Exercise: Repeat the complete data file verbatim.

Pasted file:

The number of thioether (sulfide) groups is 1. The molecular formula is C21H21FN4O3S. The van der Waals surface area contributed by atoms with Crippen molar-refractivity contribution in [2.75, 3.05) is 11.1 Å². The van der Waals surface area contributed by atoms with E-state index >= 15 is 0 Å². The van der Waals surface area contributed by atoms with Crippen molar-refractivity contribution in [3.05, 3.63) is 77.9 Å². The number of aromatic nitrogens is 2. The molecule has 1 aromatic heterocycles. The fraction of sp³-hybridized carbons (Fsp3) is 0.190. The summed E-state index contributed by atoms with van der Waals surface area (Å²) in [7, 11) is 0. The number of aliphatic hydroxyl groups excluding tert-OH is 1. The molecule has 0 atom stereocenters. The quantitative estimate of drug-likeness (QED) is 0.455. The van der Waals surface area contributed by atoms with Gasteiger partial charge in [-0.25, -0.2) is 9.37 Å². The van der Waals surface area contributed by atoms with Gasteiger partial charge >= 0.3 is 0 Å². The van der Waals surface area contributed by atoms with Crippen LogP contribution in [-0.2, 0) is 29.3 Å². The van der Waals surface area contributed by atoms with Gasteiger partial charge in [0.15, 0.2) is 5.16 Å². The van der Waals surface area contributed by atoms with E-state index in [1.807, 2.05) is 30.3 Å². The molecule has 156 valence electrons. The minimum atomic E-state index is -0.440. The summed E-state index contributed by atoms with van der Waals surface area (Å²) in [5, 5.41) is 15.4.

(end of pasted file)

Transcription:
The number of thioether (sulfide) groups is 1. The molecular formula is C21H21FN4O3S. The van der Waals surface area contributed by atoms with Crippen molar-refractivity contribution in [2.75, 3.05) is 11.1 Å². The van der Waals surface area contributed by atoms with E-state index >= 15 is 0 Å². The van der Waals surface area contributed by atoms with Crippen molar-refractivity contribution in [3.05, 3.63) is 77.9 Å². The number of aromatic nitrogens is 2. The molecule has 1 aromatic heterocycles. The fraction of sp³-hybridized carbons (Fsp3) is 0.190. The summed E-state index contributed by atoms with van der Waals surface area (Å²) in [7, 11) is 0. The number of aliphatic hydroxyl groups excluding tert-OH is 1. The molecule has 0 atom stereocenters. The quantitative estimate of drug-likeness (QED) is 0.455. The van der Waals surface area contributed by atoms with Gasteiger partial charge in [-0.25, -0.2) is 9.37 Å². The van der Waals surface area contributed by atoms with Gasteiger partial charge >= 0.3 is 0 Å². The van der Waals surface area contributed by atoms with Crippen LogP contribution in [-0.2, 0) is 29.3 Å². The van der Waals surface area contributed by atoms with Gasteiger partial charge in [0.15, 0.2) is 5.16 Å². The van der Waals surface area contributed by atoms with E-state index in [1.807, 2.05) is 30.3 Å². The molecule has 156 valence electrons. The minimum atomic E-state index is -0.440. The summed E-state index contributed by atoms with van der Waals surface area (Å²) in [5, 5.41) is 15.4.